Zenaida Sengo–horticulturalist. author. designer. maker

Zenaida is the author of “Air Plants the Curious World of Tillandsias”, a horticulture and design book focusing on bringing unique plants in and around the home. Her styling, succulent and epiphyte expertise has appeared in both Sunset Magazine and Garden Design Magazine and The New York Times.  She brought her mix of desert style from her California and Philippine roots and focuses on bringing textures and warmth into spaces with pottery and textiles. With her bachelors and MFA in fine art, she brings a uniquely artful  approach to designing beautiful spaces. Zenaida is currently residing in Moab, UT devoting herself to designing within a harsher desert climate, concentrating on ways to still grow interesting low water plants, and add sculpture into difficult desert gardens.  Her research and design is part of her next book project on cacti and high-desert gardening and ecological living. She makes her own planters and sculpture locally and her studio and cactus shop is open Saturdays and Sundays from 12-6pm; Thursdays and Fridays from 6-9pm at 1360 Highway 191 above and affiliated with Desert Sun Ceramics. If you’d like to make an appt. to guarantee Zenaida at the studio, email zsengodesign@gmail.com otherwise all sales can be acquired through Barb, owner and operator of Desert Sun Ceramics. (ceramic studio memberships also available)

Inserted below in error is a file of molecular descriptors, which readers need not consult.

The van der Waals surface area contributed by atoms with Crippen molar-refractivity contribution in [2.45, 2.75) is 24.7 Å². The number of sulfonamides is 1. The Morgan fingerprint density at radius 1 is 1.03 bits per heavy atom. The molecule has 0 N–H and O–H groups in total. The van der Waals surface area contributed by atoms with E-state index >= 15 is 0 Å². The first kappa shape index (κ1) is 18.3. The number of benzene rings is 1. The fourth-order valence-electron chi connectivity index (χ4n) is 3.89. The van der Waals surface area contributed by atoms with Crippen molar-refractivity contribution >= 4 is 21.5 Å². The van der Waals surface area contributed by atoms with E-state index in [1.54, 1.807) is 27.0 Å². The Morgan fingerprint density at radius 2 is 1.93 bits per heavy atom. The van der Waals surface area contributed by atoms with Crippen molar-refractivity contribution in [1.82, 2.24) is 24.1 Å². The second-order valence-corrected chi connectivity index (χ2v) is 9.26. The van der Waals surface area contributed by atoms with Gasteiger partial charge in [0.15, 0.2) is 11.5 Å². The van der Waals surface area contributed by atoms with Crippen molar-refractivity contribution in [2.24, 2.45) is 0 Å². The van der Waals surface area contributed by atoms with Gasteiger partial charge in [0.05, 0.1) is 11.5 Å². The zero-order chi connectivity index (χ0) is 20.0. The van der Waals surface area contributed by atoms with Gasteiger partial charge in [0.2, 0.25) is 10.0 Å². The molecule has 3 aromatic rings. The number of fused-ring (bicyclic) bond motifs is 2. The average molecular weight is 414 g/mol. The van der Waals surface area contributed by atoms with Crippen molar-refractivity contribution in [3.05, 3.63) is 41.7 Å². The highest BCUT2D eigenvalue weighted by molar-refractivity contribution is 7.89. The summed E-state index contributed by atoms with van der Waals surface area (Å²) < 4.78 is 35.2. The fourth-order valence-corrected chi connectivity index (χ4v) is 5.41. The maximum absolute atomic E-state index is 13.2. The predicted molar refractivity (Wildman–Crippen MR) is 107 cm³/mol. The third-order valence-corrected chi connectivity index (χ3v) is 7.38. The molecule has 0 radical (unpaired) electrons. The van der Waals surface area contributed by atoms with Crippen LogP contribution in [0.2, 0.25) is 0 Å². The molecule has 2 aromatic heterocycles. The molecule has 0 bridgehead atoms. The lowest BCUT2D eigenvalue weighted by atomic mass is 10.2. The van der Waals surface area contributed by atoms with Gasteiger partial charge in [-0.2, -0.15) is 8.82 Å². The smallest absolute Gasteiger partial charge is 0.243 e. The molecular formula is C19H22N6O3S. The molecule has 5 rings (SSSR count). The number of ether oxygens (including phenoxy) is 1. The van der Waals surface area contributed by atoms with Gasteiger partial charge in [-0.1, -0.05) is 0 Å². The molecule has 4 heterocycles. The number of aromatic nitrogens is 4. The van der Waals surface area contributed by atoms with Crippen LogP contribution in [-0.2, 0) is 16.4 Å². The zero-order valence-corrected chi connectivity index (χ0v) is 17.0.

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  1. Georgette Tufts

    Hey! your book Air Plants in one of the first books I bought. I’m sure you have seen some vendors selling tillandsia that have been painted and dyed different colors to make the impression that they would be budding soon. I was upset when I found out my plants were painted. I’m personally not a fan of the painted ones.

    I’m running this blog as a hobby that just talks about my experiences as a new tillandsia enthusiast.

    My question to you is weather or not the painting or dying of the plants are harmful to the plant. Can it really become a detriment to the plants by inhibiting their abitlity to draw moisture from the air?

    Thanks so much. I’d really appreciate your thoughts and expertise.

    • Hi I’m sorry I’m just finding your comment/inquiry so I”m late to reply to this. I too find the dying unfortunate. However I’ve known it to happen with little consequence to the health of the plant. I don’t know enough about what is used in the dying process to speculate, but I would estimate, that with some synthetic chemical sprays and especially thicker paints, that it would inhibit the plants normal ability to draw in moisture and photosynthesize. But that’s just my opinion, I’d have no way to know for sure without trying it myself, and that’s just something I’d never do! I appreciate your concern for your plants and your dedication to informing yourself and others. Keep it up!

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